The progressive political world is wailing and gnashing its teeth over the failure of Congressional Democrats to stand up to President Bush on the war supplemental. Most spectacularly, Cindy Sheehan has "resigned her commission" as the "face of the anti-war movement," to rest and spend more time with her family. Godspeed, Cindy. You have been a shining example of true patriotism and love of country, what Dietrich Bonhoeffer called "civil courage." Instead of suffering quietly, you took your grief and marched right into the fire. Victor Frankl would be green with envy. Good-bye "for now," as our friend the President of Venezuela famously said.But before everybody else packs their bags and heads for the hills, consider this.
Guess who voted no on the war supplemental?
Why is that significant?
Because Ellen Tauscher is a Congressional Democrat who was targeted by activists for failing to vote Democratic in Congress.
Ari Melber reported for The Nation:
"To clarify, Rep. Tauscher is not a blue dog." The emphatic one-line e-mail, dashed off by a spokesman for California Congresswoman Ellen Tauscher, is one of the first signs that a new coalition of unions and Internet activists has gotten the Democratic Party's attention. Tauscher has long been a probusiness voice and outspoken member of the fiscally conservative Blue Dog Coalition. Yet recently her conservatism--from supporting the GOP bankruptcy bill to airing her concern that liberals might run Congressional leaders "over the left cliff"--has put her in the cross hairs of an effort to reform the Democratic Party from the bottom up. She was branded a "top offender" on the website of Working For Us, a new political action committee pressing Democratic incumbents to support "economic security," a "living wage for all workers" and a "progressive political agenda." Breaking sharply with the posture of most progressive organizations, the group will not simply criticize Democrats who fail that test. It will try to end their careers. Working For Us co-founder Steve Rosenthal emphasized that in holding Democrats to account, activists "do not have to win any races to be effective. 'The primary is not the victory; the victory is getting Democrats to act like Democrats.'"
Count this as a victory.
How many more such victories do we need? Depends how you count.
But the McGovern timetable for withdrawal bill got 171 votes in the House. 218 would be a majority, so that means we need to move 47 Members - 11% of the House - into the "firm support for a real timetable for withdrawal" camp.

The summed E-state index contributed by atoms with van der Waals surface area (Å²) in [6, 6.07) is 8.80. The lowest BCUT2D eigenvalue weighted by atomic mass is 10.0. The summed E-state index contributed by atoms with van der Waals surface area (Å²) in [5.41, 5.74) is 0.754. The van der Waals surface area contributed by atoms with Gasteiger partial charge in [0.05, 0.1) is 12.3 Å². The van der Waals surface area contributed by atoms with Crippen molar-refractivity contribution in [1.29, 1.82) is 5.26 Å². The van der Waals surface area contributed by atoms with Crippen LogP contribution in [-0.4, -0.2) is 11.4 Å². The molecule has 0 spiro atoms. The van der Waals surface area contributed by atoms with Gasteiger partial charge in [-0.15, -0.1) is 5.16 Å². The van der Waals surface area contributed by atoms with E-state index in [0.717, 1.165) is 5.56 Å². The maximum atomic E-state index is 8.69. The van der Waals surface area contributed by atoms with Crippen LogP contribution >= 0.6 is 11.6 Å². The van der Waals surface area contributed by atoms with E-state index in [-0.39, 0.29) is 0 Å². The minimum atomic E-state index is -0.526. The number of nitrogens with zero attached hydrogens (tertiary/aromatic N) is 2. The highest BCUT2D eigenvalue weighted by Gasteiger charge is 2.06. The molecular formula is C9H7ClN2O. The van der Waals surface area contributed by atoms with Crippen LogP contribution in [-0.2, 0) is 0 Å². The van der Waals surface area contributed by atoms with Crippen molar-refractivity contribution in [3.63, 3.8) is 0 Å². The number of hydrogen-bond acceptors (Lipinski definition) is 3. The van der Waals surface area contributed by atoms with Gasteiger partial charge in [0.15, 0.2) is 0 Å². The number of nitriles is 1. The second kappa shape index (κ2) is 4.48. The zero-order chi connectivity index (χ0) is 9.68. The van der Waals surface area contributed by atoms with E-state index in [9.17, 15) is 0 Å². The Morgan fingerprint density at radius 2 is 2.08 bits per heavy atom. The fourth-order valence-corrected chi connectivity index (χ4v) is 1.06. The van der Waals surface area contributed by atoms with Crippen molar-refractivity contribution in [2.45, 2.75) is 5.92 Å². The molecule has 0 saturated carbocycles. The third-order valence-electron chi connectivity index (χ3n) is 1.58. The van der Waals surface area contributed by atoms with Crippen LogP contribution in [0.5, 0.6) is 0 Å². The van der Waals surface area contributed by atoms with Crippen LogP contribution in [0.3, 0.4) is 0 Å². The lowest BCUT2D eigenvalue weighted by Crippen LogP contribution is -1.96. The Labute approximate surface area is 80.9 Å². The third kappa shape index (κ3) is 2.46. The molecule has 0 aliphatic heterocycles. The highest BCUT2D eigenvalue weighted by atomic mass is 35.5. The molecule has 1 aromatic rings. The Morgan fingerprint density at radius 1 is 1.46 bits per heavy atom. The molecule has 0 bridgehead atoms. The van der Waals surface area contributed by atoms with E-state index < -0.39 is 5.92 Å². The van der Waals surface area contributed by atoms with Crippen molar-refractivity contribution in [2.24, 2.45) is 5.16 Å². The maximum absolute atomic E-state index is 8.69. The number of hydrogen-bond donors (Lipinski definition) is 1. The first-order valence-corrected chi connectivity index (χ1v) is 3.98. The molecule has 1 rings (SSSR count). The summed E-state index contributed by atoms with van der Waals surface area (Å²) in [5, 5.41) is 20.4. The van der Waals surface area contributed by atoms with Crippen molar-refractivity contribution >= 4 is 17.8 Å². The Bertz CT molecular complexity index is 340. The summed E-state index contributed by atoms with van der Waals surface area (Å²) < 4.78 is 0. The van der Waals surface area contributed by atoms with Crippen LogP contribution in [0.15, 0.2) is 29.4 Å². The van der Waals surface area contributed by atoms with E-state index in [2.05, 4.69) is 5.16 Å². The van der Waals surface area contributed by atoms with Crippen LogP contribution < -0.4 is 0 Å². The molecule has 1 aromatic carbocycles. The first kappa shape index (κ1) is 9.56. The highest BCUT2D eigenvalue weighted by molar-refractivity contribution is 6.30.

Many activities can contribute to this goal. But clearly, threatening incumbents with primaries has been shown to be effective. This means that some folks are going to have to be willing to run for office, and some people are going to have to circulate some nominating petitions, and some people are going to have to donate some money.
Of all these things, donating money is the easiest. You don't even have to leave your chair.
How much should everyone be prepared to contribute?
Everyone will have to decide for themselves, but here is a rough calculation. The Center for Responsive Politics reports that in the 2005-6 election cycle, 0.35% of the U.S. population gave more than $200, the threshold for itemized contributions. Let's assume that most of these contributions came from the richest quarter of Americans, the ones with household incomes more than $75,000. Let's say that the median household income for this subgroup group is about $100,000. Let's say that they gave exactly $200, clearly less than they actually gave. Then they gave about one-fifth of one percent of their household income.
So if your household income was about $50,000 last year - that was roughly the median, according to the Census - your fair share for ending the war in Iraq is about $100. If your household income was $75,000, your fair share is about $150. If your household income was $25,000, your fair share for ending the war is about $50.
Of course, we're on the honor system here, and you can adjust your "peace tax" to your individual circumstances. Those below the median may adjust downwards a bit, and those above the median should consider adjusting upwards. But if you're serious about ending the war, you must pay something. If thousands of Americans across the country declare their intention to pony up for anti-war candidates - a kind of armchair "Pledge of Resistance" - more candidates will consider running, more incumbents will take the threat seriously, and we'll win more of those victories that Steve Rosenthal talked about. The next vote on the war will come out differently.
Cindy, enjoy your rest. Everybody else, get back to work. Make your anger productive for humanity - and pony up.
Robert Naiman is Senior Policy Analyst and National Coordinator at Just Foreign Policy.